- Associated Press - Monday, October 15, 2012

LOS ANGELES — It had all the makings of an Olympic event: an indoor arena, play-by-play announcers, 7,000 enthusiastic fans, uniformed competitors from around the globe and swarms of cameras capturing every angle of the action. However, when the crowd erupted into a screaming frenzy each time a player met his demise, it felt much more like “The Hunger Games.”

The dizzying world championships of the online battle arena game “League of Legends” concluded Saturday night inside the University of Southern California’s Galen Center, which typically hosts basketball — not video — games, with underdog Taiwan’s Taipei Assassins defeating South Korea’s Azubu Frost in three of four championship rounds to win the tournament’s $1 million grand prize.

The contest served as the latest example of the increasing popularity of competitive gaming — or e-sports, as it’s called. Unlike most multigame e-sports competitions, such as the World Cyber Games and Major League Gaming, the second-season world championships of “League of Legends” were organized directly by the game’s developer, Riot Games Inc.

Brandon Beck, the Riot Games CEO who co-founded the studio with President Marc Merrill in 2006, acknowledged that “League of Legends” always was designed to be more like a sport than an interactive film or virtual amusement park. He said there are no “turnkey solutions” for organizing e-sports, so Riot Games decided to hold the contest itself.

E-sports have been around for more than 15 years, but the genre has not achieved mainstream success in North America, though it’s practically a national pastime in South Korea. That has shifted over the past few years as technology has evolved, Internet speeds have become faster and more reliable and a generation of spectating gamers have grown up.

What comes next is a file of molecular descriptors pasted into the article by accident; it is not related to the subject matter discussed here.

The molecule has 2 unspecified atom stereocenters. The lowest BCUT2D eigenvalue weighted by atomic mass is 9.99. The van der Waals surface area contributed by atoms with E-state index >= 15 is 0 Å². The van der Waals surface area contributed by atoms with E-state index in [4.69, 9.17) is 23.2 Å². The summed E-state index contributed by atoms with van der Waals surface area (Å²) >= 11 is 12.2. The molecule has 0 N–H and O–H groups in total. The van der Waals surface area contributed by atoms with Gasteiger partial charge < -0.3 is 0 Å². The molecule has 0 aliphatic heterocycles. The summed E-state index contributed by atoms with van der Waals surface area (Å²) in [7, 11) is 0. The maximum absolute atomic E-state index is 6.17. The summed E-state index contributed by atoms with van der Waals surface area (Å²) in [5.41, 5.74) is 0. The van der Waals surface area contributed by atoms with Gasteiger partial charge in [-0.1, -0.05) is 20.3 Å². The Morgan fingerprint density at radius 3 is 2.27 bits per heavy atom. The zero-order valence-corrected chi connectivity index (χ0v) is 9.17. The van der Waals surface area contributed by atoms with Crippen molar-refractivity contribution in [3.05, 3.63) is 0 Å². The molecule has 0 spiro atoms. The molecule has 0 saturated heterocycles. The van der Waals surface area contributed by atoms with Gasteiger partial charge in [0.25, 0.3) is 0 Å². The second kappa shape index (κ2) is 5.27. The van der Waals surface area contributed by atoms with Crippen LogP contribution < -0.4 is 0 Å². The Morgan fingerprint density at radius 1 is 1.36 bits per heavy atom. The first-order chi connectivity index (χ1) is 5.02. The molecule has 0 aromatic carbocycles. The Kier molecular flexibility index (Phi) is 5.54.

“If you lump North America and Europe together, e-sports are dramatically on the rise,” Mr. Beck said. “They’re starting to catch up, but it’s nowhere near as mainstream as they are in some of these other territories. It’s not uncommon to have a large, single-digit percentage of the Korean population watching a ‘League of Legends’ final on TV.”

Although e-sports have been broadcast on U.S. television, it has not caught on. Organizers have forgone the old-school medium in favor of streaming matches online, where they can sell their own advertising and charge subscription fees.

Each match of “League of Legends” features two teams of five players picking superherolike characters with special powers called Champions from a list of more than 100, then attempting to slaughter each other and destroy their jungle arena bases. Riot Games makes money with the game, which is free to play, mostly by selling virtual items and characters.

The studio recently declared “League of Legends” as the “most played game in the world.” It said 70 million players from 145 countries have registered for the game since it debuted in 2009. Riot Games said an average of 12 million players are logging on each day, more than “Call of Duty: Modern Warfare 3,” “World of Warcraft” or any Facebook game.

It’s a massive reach when compared with other games — free or otherwise. “FarmVille 2,” the most popular game on Facebook, has 8.5 million daily users. The online role-playing saga “World of Warcraft” has 10 million subscribers. “Modern Warfare 3,” the successful first-person shooter for game consoles, hit its peak at 3.3 million daily players.

“We were newbs at the starting-a-studio thing,” Mr. Beck said. “As you might imagine, we dramatically underestimated a lot of the execution challenges along the way. We founded it out of a lifelong passion for competitive games. We made countless mistakes along this journey — so many, in fact, we incorporated the idea of making mistakes into our culture.”

Other game makers seem to be taking notice. “Call of Duty” publisher Activision Blizzard Inc. has announced new features, such as a picture-in-picture mode, for the upcoming “Call of Duty: Black Ops 2” that would make it friendlier to e-sports, and Microsoft Corp. is making “Halo 4” available at a Major League Gaming competition prior to its Nov. 6 launch.

Copyright © 2018 The Washington Times, LLC.

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